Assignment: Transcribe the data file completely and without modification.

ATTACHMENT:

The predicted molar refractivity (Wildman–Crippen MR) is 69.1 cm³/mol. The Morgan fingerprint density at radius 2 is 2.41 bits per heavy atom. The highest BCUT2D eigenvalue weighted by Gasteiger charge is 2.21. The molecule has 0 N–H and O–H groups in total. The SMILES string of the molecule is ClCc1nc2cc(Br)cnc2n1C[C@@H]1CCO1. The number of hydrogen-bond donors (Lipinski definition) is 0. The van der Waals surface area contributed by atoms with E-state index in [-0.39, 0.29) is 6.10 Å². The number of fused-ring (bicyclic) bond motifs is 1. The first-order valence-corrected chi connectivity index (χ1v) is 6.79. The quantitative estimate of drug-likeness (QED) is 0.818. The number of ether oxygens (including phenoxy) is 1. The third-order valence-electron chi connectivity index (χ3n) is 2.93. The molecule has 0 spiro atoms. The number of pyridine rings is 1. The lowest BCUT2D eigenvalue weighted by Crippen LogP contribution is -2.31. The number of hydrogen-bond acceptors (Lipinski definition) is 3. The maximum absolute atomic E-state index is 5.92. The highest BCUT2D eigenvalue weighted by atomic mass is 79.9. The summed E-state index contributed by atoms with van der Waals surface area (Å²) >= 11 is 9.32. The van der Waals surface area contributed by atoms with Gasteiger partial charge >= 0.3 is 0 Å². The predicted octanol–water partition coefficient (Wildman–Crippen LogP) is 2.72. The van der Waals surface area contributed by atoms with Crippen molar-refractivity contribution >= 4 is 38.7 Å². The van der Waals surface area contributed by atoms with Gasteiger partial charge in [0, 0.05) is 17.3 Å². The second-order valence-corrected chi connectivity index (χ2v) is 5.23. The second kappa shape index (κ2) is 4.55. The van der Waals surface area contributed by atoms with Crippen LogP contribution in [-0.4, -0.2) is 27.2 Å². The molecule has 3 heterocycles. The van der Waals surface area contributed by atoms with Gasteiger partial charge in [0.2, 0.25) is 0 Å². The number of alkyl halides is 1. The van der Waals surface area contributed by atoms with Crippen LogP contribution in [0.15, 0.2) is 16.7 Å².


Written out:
The predicted molar refractivity (Wildman–Crippen MR) is 69.1 cm³/mol. The Morgan fingerprint density at radius 2 is 2.41 bits per heavy atom. The highest BCUT2D eigenvalue weighted by Gasteiger charge is 2.21. The molecule has 0 N–H and O–H groups in total. The SMILES string of the molecule is ClCc1nc2cc(Br)cnc2n1C[C@@H]1CCO1. The number of hydrogen-bond donors (Lipinski definition) is 0. The van der Waals surface area contributed by atoms with E-state index in [-0.39, 0.29) is 6.10 Å². The number of fused-ring (bicyclic) bond motifs is 1. The first-order valence-corrected chi connectivity index (χ1v) is 6.79. The quantitative estimate of drug-likeness (QED) is 0.818. The number of ether oxygens (including phenoxy) is 1. The third-order valence-electron chi connectivity index (χ3n) is 2.93. The molecule has 0 spiro atoms. The number of pyridine rings is 1. The lowest BCUT2D eigenvalue weighted by Crippen LogP contribution is -2.31. The number of hydrogen-bond acceptors (Lipinski definition) is 3. The maximum absolute atomic E-state index is 5.92. The highest BCUT2D eigenvalue weighted by atomic mass is 79.9. The summed E-state index contributed by atoms with van der Waals surface area (Å²) >= 11 is 9.32. The van der Waals surface area contributed by atoms with Gasteiger partial charge >= 0.3 is 0 Å². The predicted octanol–water partition coefficient (Wildman–Crippen LogP) is 2.72. The van der Waals surface area contributed by atoms with Crippen molar-refractivity contribution >= 4 is 38.7 Å². The van der Waals surface area contributed by atoms with Gasteiger partial charge in [0, 0.05) is 17.3 Å². The second-order valence-corrected chi connectivity index (χ2v) is 5.23. The second kappa shape index (κ2) is 4.55. The van der Waals surface area contributed by atoms with Crippen LogP contribution in [-0.4, -0.2) is 27.2 Å². The molecule has 3 heterocycles. The van der Waals surface area contributed by atoms with Gasteiger partial charge in [0.2, 0.25) is 0 Å². The number of alkyl halides is 1. The van der Waals surface area contributed by atoms with Crippen LogP contribution in [0.15, 0.2) is 16.7 Å².